Lift, the rideshare company set to hit public markets Friday, will be a good stock to buy in the short term but it has challenges in the long run, CNBC's Jim Cramer said Friday.
"I think the stock can go to $ 75 before starting getting expensive relative to its peers, but for all we know it will go to $ 75 immediately after the start s trading. After that, I think you need to get more cautious. "He is a great growth story, the host said. After launching in San Francisco in 2012, it has expanded to more than 300 markets across the country and Canada. 18.6 million active users as of December, 1.1 million drivers, and 39 percent market share, it practically has a duopoly with Uber, he said.
The company has a good balance sheet because it has no problem raising money, but it spent $ 1 trillion in 2018 and plans to top that figure in 2019, Cramer noted Although its gross margins improved from 18 percent in 2016 to 42.3 percent last year, it has a way to go before it is profitable because it is spending to expand and take market share, it added.
"The biggest concern here is that lifts nearly a billion dollars last year and we have no idea when it will become profitable," Cramer said. "Yesterday the company held a major investor meeting where they indicated that 2019 will be a peak year for in establishment in the business … The problem here is that if anything starts to go off the rails, there is nothing propping up the stock. "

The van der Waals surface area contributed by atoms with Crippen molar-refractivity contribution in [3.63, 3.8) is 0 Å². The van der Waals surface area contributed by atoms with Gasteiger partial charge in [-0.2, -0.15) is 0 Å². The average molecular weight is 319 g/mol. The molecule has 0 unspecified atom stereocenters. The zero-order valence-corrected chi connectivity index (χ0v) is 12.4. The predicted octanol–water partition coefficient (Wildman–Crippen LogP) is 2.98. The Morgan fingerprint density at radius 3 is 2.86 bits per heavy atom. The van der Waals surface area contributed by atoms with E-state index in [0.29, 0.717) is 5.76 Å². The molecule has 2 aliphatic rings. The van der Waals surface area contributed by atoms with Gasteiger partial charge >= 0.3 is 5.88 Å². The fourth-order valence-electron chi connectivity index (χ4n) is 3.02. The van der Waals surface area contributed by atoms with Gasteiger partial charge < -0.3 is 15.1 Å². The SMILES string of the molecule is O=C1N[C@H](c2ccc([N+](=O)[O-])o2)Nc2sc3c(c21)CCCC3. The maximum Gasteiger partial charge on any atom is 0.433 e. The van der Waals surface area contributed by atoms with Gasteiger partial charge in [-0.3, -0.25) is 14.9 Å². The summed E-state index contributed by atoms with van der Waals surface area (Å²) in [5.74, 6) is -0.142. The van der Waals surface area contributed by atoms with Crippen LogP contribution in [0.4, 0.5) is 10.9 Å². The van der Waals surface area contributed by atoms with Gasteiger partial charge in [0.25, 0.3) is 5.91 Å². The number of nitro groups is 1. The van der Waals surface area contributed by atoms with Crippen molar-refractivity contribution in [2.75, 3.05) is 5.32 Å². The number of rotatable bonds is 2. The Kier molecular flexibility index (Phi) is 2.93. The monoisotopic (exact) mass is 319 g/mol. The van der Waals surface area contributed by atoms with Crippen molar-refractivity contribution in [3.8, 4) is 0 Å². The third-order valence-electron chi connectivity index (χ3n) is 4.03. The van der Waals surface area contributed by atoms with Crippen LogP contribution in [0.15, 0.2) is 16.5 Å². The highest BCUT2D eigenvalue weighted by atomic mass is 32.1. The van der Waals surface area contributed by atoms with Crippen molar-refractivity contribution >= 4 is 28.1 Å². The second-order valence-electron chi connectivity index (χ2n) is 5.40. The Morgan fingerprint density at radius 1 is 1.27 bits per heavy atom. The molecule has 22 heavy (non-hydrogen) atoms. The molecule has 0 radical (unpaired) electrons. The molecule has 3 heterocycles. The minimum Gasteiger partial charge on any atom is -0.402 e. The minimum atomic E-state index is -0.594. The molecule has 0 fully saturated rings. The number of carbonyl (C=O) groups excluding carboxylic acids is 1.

Lyft's bookings growth has also slowed from 140 percent in 2017 to 75 percent in 2018, Cramer said. The good news is its revenue as a percentage of bookings has continued increasing 18 to 27 percent in the past two years, meaning the company is making more money per ride. Snapchat, the picture and video app owned by Snap Inc., Cramer said.
Additionally, the transportation sector is highly regulated, especially at the local and state levels where disruptive tech companies don't get much love from politicians, Cramer said. He also criticized its dual-class ownership structure, which gives nearly half the voting power to its founders: CEO Logan Green and Vice Chairman John Zimmer.
"When shareholders don't have the ability to remove management, you can end up with some perverse incentives, "the host said. "This is something else. Has been in common with Snap, and it's pretty suboptimal."